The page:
This tutorial is for Dojo 1.8 and may be out of date.

Up to date tutorials are available.

Connecting a Store to a DataGrid

The DataGrid is the central component of many applications due to its effective and usable presentation of tabular data. In this tutorial we will look at how to connect the grid to a store for quick and efficient data retrieval and updating.


This tutorial covers the dojox/grid/DataGrid in depth. Beginning with Dojo 1.7, you should use the dgrid, a next-generation grid component that takes full advantage of modern browsers and object stores. Visit the dgrid site for a collection of dgrid tutorials.

DataGrid and Stores

The DataGrid is the central component of many applications due to its effective and usable presentation of tabular data. Let's look at how to connect the grid to a store for quick and efficient data retrieval and updating.

First, we will create the store. In this example, we will create a JsonRest store that will act as a connector between the grid and our server, communicating with JSON REST HTTP. Let's create the store:

require(["dojo/store/JsonRest"], function(JsonRest){
	myStore = new JsonRest({target:"MyData/"});

This indicates that the store will make requests to the provided (relative) URL "MyData/" for data retrieval and modifications.

We can easily use other stores, such as the dojo/store/Memory store or a custom store, to drive a grid. However, we will focus on the JsonRest store in this tutorial.

Now we can create the DataGrid. The 1.7 DataGrid is still based on the API, so we will use the dojo/data/ObjectStore adapter to connect our store to the DataGrid. The DataGrid uses the standard Dojo widget construction pattern, so we can instantiate a DataGrid with our store (make sure you include the proper CSS for the DataGrid as well):

], function(DataGrid, ObjectStore){
	grid = new DataGrid({
		store: dataStore = new ObjectStore({objectStore: myStore}),
		structure: [
			{name:"State Name", field:"name", width: "200px"},
			{name:"Abbreviation", field:"abbreviation", width: "200px"}
	}, "target-node-id"); // make sure you have a target HTML element with this id

And now that we have created a grid, when the grid starts it will call the query() method on the store and that will trigger a request to the server for data. Your server can return a JSON array of data as a response back to the browser, and the grid will render the array. The JSON array response could look like:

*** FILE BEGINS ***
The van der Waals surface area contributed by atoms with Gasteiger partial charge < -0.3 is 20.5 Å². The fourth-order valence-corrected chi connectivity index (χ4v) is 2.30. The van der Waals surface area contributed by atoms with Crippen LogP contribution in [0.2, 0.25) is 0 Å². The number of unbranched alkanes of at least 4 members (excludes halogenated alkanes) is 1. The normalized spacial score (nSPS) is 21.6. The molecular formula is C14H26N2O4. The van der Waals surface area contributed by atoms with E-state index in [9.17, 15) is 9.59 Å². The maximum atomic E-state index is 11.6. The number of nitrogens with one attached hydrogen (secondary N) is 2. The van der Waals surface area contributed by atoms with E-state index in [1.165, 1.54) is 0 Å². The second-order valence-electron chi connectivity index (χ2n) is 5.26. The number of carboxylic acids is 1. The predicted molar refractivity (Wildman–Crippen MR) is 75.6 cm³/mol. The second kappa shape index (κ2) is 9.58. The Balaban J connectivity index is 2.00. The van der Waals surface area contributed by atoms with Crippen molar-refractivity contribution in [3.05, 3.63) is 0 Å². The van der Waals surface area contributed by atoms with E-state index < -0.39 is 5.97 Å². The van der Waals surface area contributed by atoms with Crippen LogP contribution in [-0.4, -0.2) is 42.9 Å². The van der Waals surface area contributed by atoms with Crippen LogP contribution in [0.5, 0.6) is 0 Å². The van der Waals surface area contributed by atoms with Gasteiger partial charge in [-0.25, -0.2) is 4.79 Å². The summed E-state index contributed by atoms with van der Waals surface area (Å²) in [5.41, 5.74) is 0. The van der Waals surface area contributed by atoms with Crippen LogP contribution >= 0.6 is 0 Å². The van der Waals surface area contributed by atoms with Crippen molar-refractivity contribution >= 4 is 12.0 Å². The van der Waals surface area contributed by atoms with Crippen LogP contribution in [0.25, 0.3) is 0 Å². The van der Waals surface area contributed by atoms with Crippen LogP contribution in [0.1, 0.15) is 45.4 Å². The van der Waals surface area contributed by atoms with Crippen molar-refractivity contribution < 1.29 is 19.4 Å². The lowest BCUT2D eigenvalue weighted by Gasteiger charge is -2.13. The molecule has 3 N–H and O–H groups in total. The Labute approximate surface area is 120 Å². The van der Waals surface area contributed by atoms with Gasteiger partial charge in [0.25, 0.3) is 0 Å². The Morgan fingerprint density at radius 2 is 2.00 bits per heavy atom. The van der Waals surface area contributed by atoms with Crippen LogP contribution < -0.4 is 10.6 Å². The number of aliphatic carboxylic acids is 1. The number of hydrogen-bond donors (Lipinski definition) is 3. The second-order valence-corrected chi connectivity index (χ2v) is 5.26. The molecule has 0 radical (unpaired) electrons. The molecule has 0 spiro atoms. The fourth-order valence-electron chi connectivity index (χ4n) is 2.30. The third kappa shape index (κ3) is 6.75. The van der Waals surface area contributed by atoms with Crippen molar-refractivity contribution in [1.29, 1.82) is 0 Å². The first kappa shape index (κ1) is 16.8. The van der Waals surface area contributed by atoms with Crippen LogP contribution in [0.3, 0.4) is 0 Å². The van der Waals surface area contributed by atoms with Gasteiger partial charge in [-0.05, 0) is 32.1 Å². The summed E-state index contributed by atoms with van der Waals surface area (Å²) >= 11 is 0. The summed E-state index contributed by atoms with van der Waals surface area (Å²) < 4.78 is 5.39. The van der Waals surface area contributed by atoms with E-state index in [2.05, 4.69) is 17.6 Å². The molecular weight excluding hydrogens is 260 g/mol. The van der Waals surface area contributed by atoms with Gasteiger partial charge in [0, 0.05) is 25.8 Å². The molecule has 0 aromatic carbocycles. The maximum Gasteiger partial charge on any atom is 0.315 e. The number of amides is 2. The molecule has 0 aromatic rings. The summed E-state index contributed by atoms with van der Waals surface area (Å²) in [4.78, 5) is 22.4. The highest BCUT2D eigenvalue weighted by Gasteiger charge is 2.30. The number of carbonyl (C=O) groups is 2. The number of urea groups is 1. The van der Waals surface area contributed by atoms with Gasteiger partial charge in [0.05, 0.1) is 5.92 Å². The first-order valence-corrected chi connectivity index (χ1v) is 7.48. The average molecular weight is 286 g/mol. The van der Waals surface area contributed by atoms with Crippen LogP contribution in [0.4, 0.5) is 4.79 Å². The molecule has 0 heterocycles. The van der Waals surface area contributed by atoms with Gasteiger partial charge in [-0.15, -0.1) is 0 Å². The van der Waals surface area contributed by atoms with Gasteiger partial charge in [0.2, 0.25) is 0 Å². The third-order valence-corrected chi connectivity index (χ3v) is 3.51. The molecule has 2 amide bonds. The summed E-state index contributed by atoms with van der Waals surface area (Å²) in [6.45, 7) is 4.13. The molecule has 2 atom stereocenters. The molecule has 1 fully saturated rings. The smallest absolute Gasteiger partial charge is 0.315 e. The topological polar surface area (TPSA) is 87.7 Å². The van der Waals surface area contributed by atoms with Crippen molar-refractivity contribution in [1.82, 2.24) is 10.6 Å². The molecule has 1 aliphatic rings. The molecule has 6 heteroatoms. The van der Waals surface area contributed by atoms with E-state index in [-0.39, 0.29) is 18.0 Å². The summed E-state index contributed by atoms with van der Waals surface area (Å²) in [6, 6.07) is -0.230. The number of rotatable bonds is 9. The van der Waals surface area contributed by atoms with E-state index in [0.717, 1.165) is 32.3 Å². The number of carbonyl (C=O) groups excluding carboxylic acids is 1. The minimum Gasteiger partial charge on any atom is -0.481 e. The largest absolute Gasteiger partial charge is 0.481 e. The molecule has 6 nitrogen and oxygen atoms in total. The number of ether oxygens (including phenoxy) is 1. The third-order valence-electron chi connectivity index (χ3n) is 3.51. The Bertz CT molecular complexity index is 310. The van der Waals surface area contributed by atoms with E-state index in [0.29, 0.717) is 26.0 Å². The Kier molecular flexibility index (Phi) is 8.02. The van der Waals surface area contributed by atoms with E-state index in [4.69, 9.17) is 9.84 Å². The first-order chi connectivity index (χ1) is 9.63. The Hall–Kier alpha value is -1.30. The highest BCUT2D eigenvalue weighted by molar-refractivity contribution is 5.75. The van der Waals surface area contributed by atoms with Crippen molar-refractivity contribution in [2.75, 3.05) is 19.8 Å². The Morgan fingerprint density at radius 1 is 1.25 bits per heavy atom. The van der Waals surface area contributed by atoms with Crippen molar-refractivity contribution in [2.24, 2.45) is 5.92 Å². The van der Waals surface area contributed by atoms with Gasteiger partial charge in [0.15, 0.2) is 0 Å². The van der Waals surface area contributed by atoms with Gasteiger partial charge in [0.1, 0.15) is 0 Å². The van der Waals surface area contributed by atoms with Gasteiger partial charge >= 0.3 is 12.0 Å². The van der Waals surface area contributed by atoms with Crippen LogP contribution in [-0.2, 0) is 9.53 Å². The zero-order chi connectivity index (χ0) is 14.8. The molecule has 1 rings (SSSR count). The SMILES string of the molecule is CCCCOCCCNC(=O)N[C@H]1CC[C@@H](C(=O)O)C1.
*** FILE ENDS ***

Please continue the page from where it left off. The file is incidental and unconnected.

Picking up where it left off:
View Demo

Now we should have a functioning grid that is retrieving data from our server. Let's look at other things we can do to improve our component.


One of the more powerful features of the Dojo DataGrid is on-demand paging in response to scrolling. This provides a seamless, intuitive experience for the user viewing large data sets — as they simply scroll to see more data, rather than having to futz with paging controls. This on-demand paging is achieved by sending count limited queries to the store; the grid will call the query() method with a second parameter that is an object, with start and count properties. The JsonRest store communicates this count limit with the HTTP Range header. This is an important feature for scalability since it allows us to defer loading of out-of-view rows rather than loading an entire table or query result of data. The first request to our server should look like (it can be helpful to look at the requests in your debugger):

GET /MyData/ HTTP/1.1
Range: items=0-19

Your server can read the Range header to determine how many rows to send to the client, which can be translated to LIMIT and OFFSET parameters with a MySQL server (for example). With large datasets, when you scroll the grid the store will trigger subsequent requests with Range parameters with higher offsets. The grid's call to the store would be the equivalent of (you don't have to write this, this is what the grid is doing internally):